I’m not positive how Lazy Daisy Cake got its name. Some people say it was because this cake was perfect for those lazy days, while others say that it’s a simple cake without any fancy frosting or decorating, therefore making it a no-fuss cake for the day you wanted to be a lazy baker. is there such a thing??
Lazy Daisy Cake
Plus, it’s baked in a pan, or in my case, a cast iron skillet, meaning there’s no double layers to fuss around with. Lazy Daisy Cake is said to have originated in the 1940’s, but someone out there may know differently.
Regardless, it’s an easy cake that can be made quickly and served after dinner. Just like they used to do in what is now known as “the olden days”. ;-)
NOTE: This recipe calls for a cast iron skillet, but it can also be baked in a 9-inch round cake pan if you prefer. Just don’t use a glass baking dish. This needs to go under the broiler for a minute or two in order to caramelize the topping and glass cannot withstand the temperature of the broiler.
This vintage cake recipe is famous for its coconut topping. Even “anti-coconut” folks will like it as the topping becomes caramelized, giving the topping a flavor all its own.
More vintage recipes
If you like trying recipes from the past, I have several on this blog. Just do a search on the word “vintage”, or check out a few I’ve picked for you below.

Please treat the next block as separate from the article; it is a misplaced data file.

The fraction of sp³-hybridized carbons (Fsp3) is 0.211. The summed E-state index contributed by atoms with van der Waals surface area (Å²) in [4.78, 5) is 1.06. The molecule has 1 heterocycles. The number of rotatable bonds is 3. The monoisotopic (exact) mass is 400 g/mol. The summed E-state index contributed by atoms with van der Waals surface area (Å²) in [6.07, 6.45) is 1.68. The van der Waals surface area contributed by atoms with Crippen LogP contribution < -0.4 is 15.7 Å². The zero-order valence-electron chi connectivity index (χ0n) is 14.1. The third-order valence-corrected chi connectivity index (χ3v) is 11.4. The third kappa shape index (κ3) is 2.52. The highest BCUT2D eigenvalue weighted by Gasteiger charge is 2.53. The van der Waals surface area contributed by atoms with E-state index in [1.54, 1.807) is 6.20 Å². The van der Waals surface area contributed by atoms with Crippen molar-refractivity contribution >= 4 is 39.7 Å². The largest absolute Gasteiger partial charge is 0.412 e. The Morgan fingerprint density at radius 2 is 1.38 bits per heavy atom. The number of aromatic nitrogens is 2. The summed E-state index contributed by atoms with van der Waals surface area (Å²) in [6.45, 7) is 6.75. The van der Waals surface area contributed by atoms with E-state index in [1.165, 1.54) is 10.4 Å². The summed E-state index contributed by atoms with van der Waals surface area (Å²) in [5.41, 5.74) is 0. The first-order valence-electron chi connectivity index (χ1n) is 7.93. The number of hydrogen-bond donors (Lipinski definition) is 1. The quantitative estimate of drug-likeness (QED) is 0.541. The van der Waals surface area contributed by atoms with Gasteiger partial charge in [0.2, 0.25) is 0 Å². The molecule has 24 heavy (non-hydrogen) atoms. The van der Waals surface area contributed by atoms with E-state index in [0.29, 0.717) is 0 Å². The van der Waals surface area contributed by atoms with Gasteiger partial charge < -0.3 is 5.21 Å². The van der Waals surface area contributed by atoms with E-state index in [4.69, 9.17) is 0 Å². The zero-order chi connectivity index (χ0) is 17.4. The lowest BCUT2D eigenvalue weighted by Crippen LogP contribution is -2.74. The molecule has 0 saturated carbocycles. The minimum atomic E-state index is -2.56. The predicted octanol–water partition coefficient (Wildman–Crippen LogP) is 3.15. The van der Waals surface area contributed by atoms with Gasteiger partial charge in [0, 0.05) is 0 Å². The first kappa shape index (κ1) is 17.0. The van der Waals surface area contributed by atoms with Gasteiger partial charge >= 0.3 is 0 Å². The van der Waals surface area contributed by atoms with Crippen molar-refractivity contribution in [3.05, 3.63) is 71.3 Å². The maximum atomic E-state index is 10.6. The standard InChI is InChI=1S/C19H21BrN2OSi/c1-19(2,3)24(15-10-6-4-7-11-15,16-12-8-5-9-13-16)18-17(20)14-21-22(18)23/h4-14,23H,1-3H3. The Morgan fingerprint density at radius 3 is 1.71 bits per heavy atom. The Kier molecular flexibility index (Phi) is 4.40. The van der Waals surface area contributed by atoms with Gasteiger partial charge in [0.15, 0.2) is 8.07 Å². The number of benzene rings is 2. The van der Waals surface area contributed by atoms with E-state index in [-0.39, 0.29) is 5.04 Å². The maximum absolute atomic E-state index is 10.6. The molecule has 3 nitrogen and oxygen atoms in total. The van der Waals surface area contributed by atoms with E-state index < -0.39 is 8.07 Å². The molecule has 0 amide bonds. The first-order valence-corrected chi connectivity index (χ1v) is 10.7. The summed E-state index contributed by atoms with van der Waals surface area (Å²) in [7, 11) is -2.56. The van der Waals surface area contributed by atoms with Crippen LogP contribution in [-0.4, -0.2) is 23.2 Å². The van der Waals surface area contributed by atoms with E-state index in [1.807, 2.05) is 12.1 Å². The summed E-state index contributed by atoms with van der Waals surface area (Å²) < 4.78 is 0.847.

Lazy Daisy Cake
Lazy Daisy Cake is an easy cake that can be made quickly and served after dinner.
- 2 large eggs
- 1 cup sugar
- 1 teaspoon vanilla extract
- 1 cup all-purpose flour
- 1 teaspoon baking powder
- 1/4 teaspoon salt
- 1 cup whole milk
- 2 tablespoons unsalted butter cubed
- 1/4 cup packed brown sugar
- 3 tablespoons unsalted butter melted
- 3 tablespoons whole milk
- 3 ounces 3/4 cup flaked sweetened coconut
- Preheat oven to 350 F.
- In a large bowl, beat the eggs, sugar and vanilla until thick and pale yellow, about 4 minutes.
- Combine the flour, baking powder and salt; add to egg mixture and beat just until combined.
- In a saucepan, bring milk and butter to a boil, stirring constantly. Add to batter and beat until combined. Pour into a greased 9-inch cast iron skillet.
- Bake for 30-35 minutes or until a toothpick inserted near the center comes out clean. Remove cake from oven and turn the temperature up to broil.
- Combine topping ingredients and spread over warm cake. Broil 4 inches from heat until lightly browned, about 3-4 minutes.
Can be baked in a 9-inch round cake pan instead. Do not use a glass baking dish as glass cannot withstand the temperature of the broiler.
I originally created this recipe for Recipe Lion.